Several studies have highlighted the significant role of educational programs in empowering individuals by providing the necessary knowledge and awareness12. To promote health and improve the quality of life, it seems necessary to conduct an empowerment program with the following goals: raising awareness, knowledge, self-efficacy and participation.

Many studies have been conducted on the application of the family empowerment model in educational interventions. Studies conducted on the prevention of anemia in young girls 9, and also on the impact of the aforementioned model on the knowledge, attitude and performance of multiple sclerosis caregivers 11 are such examples. These studies pointed to the positive and significant results of the application of this model in educational interventions.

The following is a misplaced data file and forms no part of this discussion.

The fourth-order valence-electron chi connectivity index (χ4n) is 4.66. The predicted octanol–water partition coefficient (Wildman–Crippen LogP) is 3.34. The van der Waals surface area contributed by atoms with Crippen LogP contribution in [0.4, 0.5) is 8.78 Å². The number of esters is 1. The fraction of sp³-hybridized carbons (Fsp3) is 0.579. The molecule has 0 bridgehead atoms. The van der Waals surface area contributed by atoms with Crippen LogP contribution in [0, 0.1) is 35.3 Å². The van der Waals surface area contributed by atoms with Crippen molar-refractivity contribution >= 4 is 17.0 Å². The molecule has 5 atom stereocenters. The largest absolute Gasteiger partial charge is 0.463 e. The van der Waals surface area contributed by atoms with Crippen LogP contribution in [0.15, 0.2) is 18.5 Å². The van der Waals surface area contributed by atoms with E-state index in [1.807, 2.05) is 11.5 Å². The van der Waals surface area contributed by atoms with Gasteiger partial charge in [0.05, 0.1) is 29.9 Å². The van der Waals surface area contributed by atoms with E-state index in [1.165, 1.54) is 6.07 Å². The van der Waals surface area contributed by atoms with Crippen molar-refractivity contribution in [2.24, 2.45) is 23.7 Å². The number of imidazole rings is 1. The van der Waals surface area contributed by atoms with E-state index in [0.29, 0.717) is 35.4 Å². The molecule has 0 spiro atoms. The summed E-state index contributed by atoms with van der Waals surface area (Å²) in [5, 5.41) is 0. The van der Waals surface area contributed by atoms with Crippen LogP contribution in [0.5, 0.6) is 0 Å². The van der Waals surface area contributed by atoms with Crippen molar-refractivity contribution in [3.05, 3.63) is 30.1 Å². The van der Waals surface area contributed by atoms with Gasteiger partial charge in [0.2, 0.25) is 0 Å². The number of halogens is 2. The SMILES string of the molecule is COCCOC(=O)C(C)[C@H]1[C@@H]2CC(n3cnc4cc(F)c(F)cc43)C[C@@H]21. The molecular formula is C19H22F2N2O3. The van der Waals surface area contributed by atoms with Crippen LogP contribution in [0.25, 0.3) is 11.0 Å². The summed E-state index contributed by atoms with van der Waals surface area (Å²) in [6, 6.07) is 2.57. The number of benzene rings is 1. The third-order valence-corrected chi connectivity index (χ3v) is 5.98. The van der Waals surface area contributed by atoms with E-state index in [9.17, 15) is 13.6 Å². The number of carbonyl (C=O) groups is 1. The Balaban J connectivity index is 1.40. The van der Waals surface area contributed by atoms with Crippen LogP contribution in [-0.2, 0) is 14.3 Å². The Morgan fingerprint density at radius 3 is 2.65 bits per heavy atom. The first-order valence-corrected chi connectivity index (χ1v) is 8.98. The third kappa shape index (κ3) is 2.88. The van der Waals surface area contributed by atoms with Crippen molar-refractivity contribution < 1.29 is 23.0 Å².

Family health requires womens empowerment. Several studies declare the high prevalence of obesity in Iran (especially in women) 13. We therefore conducted a study on the impact of family empowerment training on empowering women to modify their obesity-related dietary behaviors in the city of Urmia. Our ultimate goal was to raise womens awareness and to change their attitude toward obesity and its side effects, in addition, to empower them to modify incorrect dietary behaviors in the family.

Figure 1: Family-centered empowerment model structures

Figure 2: Family-centered empowerment model executive phases 11

Methods